The attraction of major hotel companies and financing sources prompted Condor Hospitality to move its corporate headquarters to Bethesda, Maryland, from Norfolk, Nebraska, where it was founded in 1978.
The shift, announced Thursday, will not reduce or change the duties of Condor's seven-person staff in Norfolk or the five-person staff in Omaha, Chief Executive Bill Blackham said.
"There's no effect other than the emotional thing, the prestige thing of not having the corporate headquarters here," Blackham said.
Jonathan Gantt, who became chief financial officer in October, will move to an office in downtown Bethesda. He formerly was in Stamford, Connecticut, as director of corporate finance for Starwood Hotels & Resorts Worldwide.
The Bethesda office "kind of puts you front and center in the mix of where the others in the industry already are," Blackham said, including Marriott International, Hilton Hotels and Choice Hotels International, and real estate investment trusts or REITs, like Condor.
When he is not traveling on company business, Blackham will work mostly from Bethesda but also spend time as needed in Norfolk and Omaha and weekends at his home in Cincinnati.
The Nebraska staff will continue to handle accounting, hotel management oversight, investor and public relations, legal work and other functions.
Blackham said operating expenses and salaries are relatively low in Nebraska, and the workforce is skilled and dedicated. "Why would you change that?"
Mark Zimmerer, president and chief executive of the Norfolk Area Chamber of Commerce, said it was a relief that the headquarters move will not affect jobs in the city.
"For a business to be successful, it has to make good decisions," he said. "However sad it is to lose someone, you want them to be successful, too."
"It's a little bit loss of image and prestige," said John Dinkel, a Norfolk farm equipment dealer who is a Condor shareholder and former board member. "But in reality, everybody's going to stay working and see what happens down the road."
Blackham said Condor will benefit from having its headquarters in the Bethesda area, which is 6 miles from Washington, D.C.
"A small publicly traded company looking to grow needs access to investment bankers and research analysts," he said. "When they come to visit other REITs and hotel companies, it makes it infinitely easier to having meetings with people who are coming to Washington, D.C."
Condor will hire a financial analyst for the new office and may hire two or three others there over the next two years, depending on Condor's growth, he said.
"You have a deep pool of hospitality specialists," he said, who can be hired without having to relocate. "It's easier to build the company."
In 2011 the City of Norfolk bought the company's office building for $1.75 million and converted it for city offices. Condor occupies leased space there and in Omaha.
Condor, formerly called Supertel Hospitality, has gone through a series of changes since the 2008 recession cut its occupancy sharply, causing losses and a plummeting stock price.
The company hired Blackham as CEO in March 2015, changed its name to Condor in July, raised $30 million in a financial restructuring in March and over the past year has been selling its budget motels, such as Super 8s, to buy higher-quality properties.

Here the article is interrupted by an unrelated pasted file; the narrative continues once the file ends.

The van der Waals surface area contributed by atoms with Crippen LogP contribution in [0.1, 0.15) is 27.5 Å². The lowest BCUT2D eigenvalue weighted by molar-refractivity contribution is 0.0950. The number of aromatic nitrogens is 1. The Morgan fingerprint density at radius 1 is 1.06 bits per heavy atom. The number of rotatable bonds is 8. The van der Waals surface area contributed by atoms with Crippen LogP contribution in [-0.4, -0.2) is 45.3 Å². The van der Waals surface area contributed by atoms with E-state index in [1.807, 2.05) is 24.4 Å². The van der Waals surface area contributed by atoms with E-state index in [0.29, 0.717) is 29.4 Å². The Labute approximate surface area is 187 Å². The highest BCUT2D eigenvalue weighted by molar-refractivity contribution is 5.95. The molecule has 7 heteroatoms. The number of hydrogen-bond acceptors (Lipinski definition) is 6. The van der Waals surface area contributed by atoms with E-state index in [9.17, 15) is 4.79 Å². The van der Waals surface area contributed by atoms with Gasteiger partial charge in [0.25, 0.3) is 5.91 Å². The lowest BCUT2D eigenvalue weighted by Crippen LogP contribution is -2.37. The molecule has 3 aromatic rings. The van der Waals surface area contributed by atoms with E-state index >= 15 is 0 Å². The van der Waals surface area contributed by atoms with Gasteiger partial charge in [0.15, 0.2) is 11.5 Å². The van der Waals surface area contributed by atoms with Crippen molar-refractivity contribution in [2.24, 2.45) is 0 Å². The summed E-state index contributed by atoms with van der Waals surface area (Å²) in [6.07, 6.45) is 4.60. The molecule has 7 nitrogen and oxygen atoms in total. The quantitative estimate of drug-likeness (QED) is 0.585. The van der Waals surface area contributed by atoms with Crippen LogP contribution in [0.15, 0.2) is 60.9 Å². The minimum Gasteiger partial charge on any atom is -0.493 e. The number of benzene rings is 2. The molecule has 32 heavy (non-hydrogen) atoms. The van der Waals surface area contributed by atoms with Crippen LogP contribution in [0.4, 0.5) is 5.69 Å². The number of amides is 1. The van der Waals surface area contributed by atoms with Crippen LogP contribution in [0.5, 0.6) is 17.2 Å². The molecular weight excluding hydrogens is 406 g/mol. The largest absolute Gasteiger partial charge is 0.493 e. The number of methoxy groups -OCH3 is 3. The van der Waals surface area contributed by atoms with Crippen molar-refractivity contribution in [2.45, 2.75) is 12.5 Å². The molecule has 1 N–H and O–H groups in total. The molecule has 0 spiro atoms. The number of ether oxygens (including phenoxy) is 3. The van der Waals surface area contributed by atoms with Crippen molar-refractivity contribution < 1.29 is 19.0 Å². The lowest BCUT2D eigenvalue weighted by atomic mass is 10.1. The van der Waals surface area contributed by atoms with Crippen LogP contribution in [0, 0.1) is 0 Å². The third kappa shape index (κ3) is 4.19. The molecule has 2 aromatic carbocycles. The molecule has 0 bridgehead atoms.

Condor lost $83 million between 2008 and 2014, a large share of that from writing down the value of its motels, before reporting a profit of $9.5 million in 2015 triggered by a noncash accounting gain.
The strategy of upgrading its hotel properties, which began under then-CEO Kelly Walters, is still in progress. Condor has 15 properties listed for sale and has purchased three of the upper-scale hotels it seeks.
Condor's stock price rose 1 percent to close at $1.94 on Thursday after the early-morning announcement.
Ron Kuykendall, a vice president with the National Association of Real Estate Investment Trusts, said he wasn't surprised by Condor's move to Bethesda.
"It has been a center of major hotel operations for a long time," Kuykendall said, traced in large part to Marriott International.
J.W. Marriott founded the company in 1927 as a root beer stand, entering the hotel business in 1957. His son, John W. "Bill" Marriott Jr., expanded the company into one of the largest in the world.
In 2009 Hilton Hotels moved its corporate office and several hundred jobs to the D.C. region. Hilton's CEO at the time was Christopher Nassetta, who grew up in the D.C. area and had been CEO of Host Hotels & Resorts, based in Bethesda.
Nassetta had cited the region's hotel know-how as an attraction.
"That market is a very sensible place for us to operate," he told the Washington Post. "We are obviously trying to attract and retain talent."
The Hilton move meant three of the world's top six hotel companies are based in the region, controlling 1.5 million rooms.
Maryland's laws are favorable for real estate investment trusts, a form of ownership that gained favor with investors and real estate-based businesses such as the lodging industry. Many REITs are incorporated in Maryland but have their headquarters elsewhere.
Real estate investment trusts can own hotels, but their tax status requires them to hire managers to operate the properties. They are required to pay most of their profits to shareholders as dividends.
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